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The West Pushed Assyrians to Leave Their Ancestral Lands
By Fred Aprim
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Some argue that despite the fact that Assyrians are the indigenous people of northern Mesopotamia (northern Iraq, northeast Syria and southeast Turkey) their population is very small, thus that indigenous status is insignificant. This is one main reason why, again they argue, the world powers chose not to help Assyrians rather the Kurds. They stress the issue is population and that the Kurds have the overwhelming majority in that region. This narrative has been around for a while. In the early days of the formation of the Kurdish self-rule region in northern Iraq, former Iraqi President Jalal Talabani, a Kurd, said it loud when he declared, "You Assyrians have the history underground, but we Kurds today have the majority above the ground". It is hardly surprising that Talabani failed to explain that the rights of indigenous people is not contingent upon population count.

Related: Timeline of ISIS in Iraq
Related: Attacks on Assyrians in Syria By ISIS and Other Muslim Groups

It is interesting that Kurdish nationalists or western academics who are sympathetic to the Kurdish national agenda spread a narrative similar to that of the late Talabani. This narrative unofficially exemplifies the policies of the West, led by the US, towards Iraq, Kurds and the indigenous Assyrians.

One should scrutinize the policies of the United States, Canada, Australia, and New Zealand regarding the Native Americans, First Nations, Australian Aboriginals and the Māoris, the original people of those four countries respectively. It is not strange that only those four countries voted against the United Nations Declaration on the Rights of Indigenous Peoples (UNDRIP) that was adopted by the UN General Assembly on September 13, 2007. These countries always supported and empowered the Kurds in one way or another, publicly or privately, at the expense of the indigenous Assyrians. Statements of support for the rights of the Assyrians by certain politicians in these countries have been made; however, little has been achieved on the ground to sustain the UN declared rights.

Some analysts argue that the US military intervention in Iraq since 1991 was driven by pursuit of primacy, preserve and extend US hegemony and ensure Israel security. However, intertwined in that policy is to establish in time an independent Kurdish state which along with Israel will facilitate deeper US policies in the Middle East. This policy has become more apparent in recent years since the United States' traditional ally Türkiye, under Recep Tayyip Erdogan, has slowly turned from a strategic partner to a liability. These observers argue that the US is considering second thoughts regarding a continuous long term alliance with Türkiye and could seek new alliances in the region as the Turkish president seems to be betraying the western interests.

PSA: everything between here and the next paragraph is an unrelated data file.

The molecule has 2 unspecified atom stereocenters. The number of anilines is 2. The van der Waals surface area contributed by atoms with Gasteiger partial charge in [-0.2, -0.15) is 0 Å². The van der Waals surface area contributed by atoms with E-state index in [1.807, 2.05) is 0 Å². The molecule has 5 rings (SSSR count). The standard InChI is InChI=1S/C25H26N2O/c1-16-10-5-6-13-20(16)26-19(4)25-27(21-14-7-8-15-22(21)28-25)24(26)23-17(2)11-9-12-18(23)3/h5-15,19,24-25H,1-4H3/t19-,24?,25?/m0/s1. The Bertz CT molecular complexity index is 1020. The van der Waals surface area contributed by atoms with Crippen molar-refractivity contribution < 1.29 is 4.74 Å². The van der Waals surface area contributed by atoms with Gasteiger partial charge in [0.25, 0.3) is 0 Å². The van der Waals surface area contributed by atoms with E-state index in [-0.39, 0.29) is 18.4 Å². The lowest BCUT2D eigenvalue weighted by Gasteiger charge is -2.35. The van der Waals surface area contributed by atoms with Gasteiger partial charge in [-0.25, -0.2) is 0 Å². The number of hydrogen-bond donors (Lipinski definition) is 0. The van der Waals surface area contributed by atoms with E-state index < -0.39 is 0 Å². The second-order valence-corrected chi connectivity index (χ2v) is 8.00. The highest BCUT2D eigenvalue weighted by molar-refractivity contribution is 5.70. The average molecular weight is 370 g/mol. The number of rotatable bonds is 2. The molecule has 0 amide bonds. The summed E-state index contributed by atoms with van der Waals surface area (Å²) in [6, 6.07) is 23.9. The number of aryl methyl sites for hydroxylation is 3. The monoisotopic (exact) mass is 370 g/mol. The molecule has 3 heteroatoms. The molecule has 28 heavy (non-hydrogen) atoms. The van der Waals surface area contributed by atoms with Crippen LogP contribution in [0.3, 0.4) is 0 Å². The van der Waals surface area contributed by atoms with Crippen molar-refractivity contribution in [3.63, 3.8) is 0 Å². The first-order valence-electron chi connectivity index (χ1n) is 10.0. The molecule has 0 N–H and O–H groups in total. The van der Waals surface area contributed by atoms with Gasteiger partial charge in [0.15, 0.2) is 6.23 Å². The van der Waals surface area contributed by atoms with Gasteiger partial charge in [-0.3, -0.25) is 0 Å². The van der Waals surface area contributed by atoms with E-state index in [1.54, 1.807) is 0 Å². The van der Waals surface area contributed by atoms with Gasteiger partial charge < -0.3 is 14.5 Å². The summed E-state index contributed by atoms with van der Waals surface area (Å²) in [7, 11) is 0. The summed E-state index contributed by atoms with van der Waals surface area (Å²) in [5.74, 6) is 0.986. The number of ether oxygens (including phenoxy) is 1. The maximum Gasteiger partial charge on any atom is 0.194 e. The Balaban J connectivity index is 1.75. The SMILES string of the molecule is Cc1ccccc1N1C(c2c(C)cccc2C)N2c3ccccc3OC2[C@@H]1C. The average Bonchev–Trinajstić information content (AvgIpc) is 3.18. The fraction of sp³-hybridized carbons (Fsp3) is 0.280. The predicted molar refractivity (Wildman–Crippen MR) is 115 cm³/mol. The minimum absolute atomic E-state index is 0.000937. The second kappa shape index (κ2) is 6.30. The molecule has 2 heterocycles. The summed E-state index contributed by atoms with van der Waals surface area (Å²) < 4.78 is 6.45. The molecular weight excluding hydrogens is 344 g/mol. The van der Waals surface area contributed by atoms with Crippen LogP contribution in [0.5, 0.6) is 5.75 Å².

However, the US does not need to complicate that Middle East policy with the presence of any human rights issues concerning lesser indigenous groups, specially Christian. Thus the West has been dealing with the Assyrians through two contrasting policies:

a) As Christians, the West has ensured that the Kurdish authorities in northern Iraq handled the Christians fairly since the 1992 creation of the no-fly safe zones in order to neutralize the voices of the powerful Christian lobbies in the US and Europe. Here, the Kurdistan Regional Government (KRG) allocated the Christians 5 seats in the Kurdish regional parliament, allowed International Christian groups to have presence in the region, built churches and empowered the religious leaders. The clergy became the strongest supporters of the Kurdish leaders and region, which included as well the positive remarks from Pope Francis as he visited northern Iraq. Also recently, the KRG inaugurated a grand patriarchal compound in Arbil for the patriarch of the Assyrian Church of the East and ultimately spread the propaganda that it treats the Christians well.

b) However, as ethnic people, the US and certain countries under the British Commonwealth, have played a crucial reason for driving the indigenous Assyrians out from their homeland. These countries were principle participants in wars on Iraq that were based on false pretexts. Furthermore, the support of those countries (and others) for the Kurds, turning a blind eye to the non-democratic Kurdish policies against non-Kurds and the Kurdish oppression and persecution of the indigenous Assyrians led historically to the persistent expansion of the Kurdish regions in Iraq, Syria, Iran and Turkey at the expense of historic lands and villages of the indigenous Assyrian.